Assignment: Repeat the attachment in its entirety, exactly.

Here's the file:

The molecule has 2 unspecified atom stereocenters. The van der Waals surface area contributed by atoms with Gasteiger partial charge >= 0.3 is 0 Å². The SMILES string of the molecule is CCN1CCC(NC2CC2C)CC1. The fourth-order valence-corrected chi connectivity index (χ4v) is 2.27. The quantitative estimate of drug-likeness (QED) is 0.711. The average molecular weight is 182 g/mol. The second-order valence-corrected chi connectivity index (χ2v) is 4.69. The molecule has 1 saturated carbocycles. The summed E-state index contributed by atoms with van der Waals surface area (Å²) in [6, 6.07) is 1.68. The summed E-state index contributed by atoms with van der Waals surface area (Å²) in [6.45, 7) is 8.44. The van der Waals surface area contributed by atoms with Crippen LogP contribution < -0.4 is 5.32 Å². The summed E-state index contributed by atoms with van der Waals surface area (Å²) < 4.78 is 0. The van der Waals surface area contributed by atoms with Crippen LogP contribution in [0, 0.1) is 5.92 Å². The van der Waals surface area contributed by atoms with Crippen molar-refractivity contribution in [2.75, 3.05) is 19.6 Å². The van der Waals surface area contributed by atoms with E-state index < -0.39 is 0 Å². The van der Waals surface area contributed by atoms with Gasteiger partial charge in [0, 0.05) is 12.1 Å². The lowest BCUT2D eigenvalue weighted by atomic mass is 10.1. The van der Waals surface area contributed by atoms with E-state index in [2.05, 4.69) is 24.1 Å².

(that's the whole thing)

The molecule has 2 unspecified atom stereocenters. The van der Waals surface area contributed by atoms with Gasteiger partial charge >= 0.3 is 0 Å². The SMILES string of the molecule is CCN1CCC(NC2CC2C)CC1. The fourth-order valence-corrected chi connectivity index (χ4v) is 2.27. The quantitative estimate of drug-likeness (QED) is 0.711. The average molecular weight is 182 g/mol. The second-order valence-corrected chi connectivity index (χ2v) is 4.69. The molecule has 1 saturated carbocycles. The summed E-state index contributed by atoms with van der Waals surface area (Å²) in [6, 6.07) is 1.68. The summed E-state index contributed by atoms with van der Waals surface area (Å²) in [6.45, 7) is 8.44. The van der Waals surface area contributed by atoms with Crippen LogP contribution < -0.4 is 5.32 Å². The summed E-state index contributed by atoms with van der Waals surface area (Å²) < 4.78 is 0. The van der Waals surface area contributed by atoms with Crippen LogP contribution in [0, 0.1) is 5.92 Å². The van der Waals surface area contributed by atoms with Crippen molar-refractivity contribution in [2.75, 3.05) is 19.6 Å². The van der Waals surface area contributed by atoms with E-state index < -0.39 is 0 Å². The van der Waals surface area contributed by atoms with Gasteiger partial charge in [0, 0.05) is 12.1 Å². The lowest BCUT2D eigenvalue weighted by atomic mass is 10.1. The van der Waals surface area contributed by atoms with E-state index in [2.05, 4.69) is 24.1 Å².